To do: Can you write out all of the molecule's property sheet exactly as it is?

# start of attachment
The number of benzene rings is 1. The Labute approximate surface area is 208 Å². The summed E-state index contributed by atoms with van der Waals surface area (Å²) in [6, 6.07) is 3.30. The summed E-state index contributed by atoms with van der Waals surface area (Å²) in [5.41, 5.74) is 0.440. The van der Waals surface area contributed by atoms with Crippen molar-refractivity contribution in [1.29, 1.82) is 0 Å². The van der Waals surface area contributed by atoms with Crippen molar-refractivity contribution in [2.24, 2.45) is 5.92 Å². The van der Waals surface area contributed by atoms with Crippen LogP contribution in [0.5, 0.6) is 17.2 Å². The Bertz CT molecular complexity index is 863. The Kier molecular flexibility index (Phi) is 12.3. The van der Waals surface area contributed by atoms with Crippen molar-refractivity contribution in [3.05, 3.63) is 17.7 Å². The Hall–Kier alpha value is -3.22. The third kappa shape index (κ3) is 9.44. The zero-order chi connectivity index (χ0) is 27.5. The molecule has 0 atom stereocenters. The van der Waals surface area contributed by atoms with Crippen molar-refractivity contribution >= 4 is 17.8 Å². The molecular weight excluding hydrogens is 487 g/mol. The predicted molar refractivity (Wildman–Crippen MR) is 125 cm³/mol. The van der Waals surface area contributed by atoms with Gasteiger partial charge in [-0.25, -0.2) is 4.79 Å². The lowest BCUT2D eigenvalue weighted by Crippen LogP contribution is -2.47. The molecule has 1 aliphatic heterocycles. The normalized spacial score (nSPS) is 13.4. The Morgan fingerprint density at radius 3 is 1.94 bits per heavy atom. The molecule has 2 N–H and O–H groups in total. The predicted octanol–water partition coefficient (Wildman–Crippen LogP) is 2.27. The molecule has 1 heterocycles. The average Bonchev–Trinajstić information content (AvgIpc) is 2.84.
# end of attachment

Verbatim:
The number of benzene rings is 1. The Labute approximate surface area is 208 Å². The summed E-state index contributed by atoms with van der Waals surface area (Å²) in [6, 6.07) is 3.30. The summed E-state index contributed by atoms with van der Waals surface area (Å²) in [5.41, 5.74) is 0.440. The van der Waals surface area contributed by atoms with Crippen molar-refractivity contribution in [1.29, 1.82) is 0 Å². The van der Waals surface area contributed by atoms with Crippen molar-refractivity contribution in [2.24, 2.45) is 5.92 Å². The van der Waals surface area contributed by atoms with Crippen LogP contribution in [0.5, 0.6) is 17.2 Å². The Bertz CT molecular complexity index is 863. The Kier molecular flexibility index (Phi) is 12.3. The van der Waals surface area contributed by atoms with Crippen molar-refractivity contribution in [3.05, 3.63) is 17.7 Å². The Hall–Kier alpha value is -3.22. The third kappa shape index (κ3) is 9.44. The zero-order chi connectivity index (χ0) is 27.5. The molecule has 0 atom stereocenters. The van der Waals surface area contributed by atoms with Crippen molar-refractivity contribution >= 4 is 17.8 Å². The molecular weight excluding hydrogens is 487 g/mol. The predicted molar refractivity (Wildman–Crippen MR) is 125 cm³/mol. The van der Waals surface area contributed by atoms with Gasteiger partial charge in [-0.25, -0.2) is 4.79 Å². The lowest BCUT2D eigenvalue weighted by Crippen LogP contribution is -2.47. The molecule has 1 aliphatic heterocycles. The normalized spacial score (nSPS) is 13.4. The Morgan fingerprint density at radius 3 is 1.94 bits per heavy atom. The molecule has 2 N–H and O–H groups in total. The predicted octanol–water partition coefficient (Wildman–Crippen LogP) is 2.27. The molecule has 1 heterocycles. The average Bonchev–Trinajstić information content (AvgIpc) is 2.84.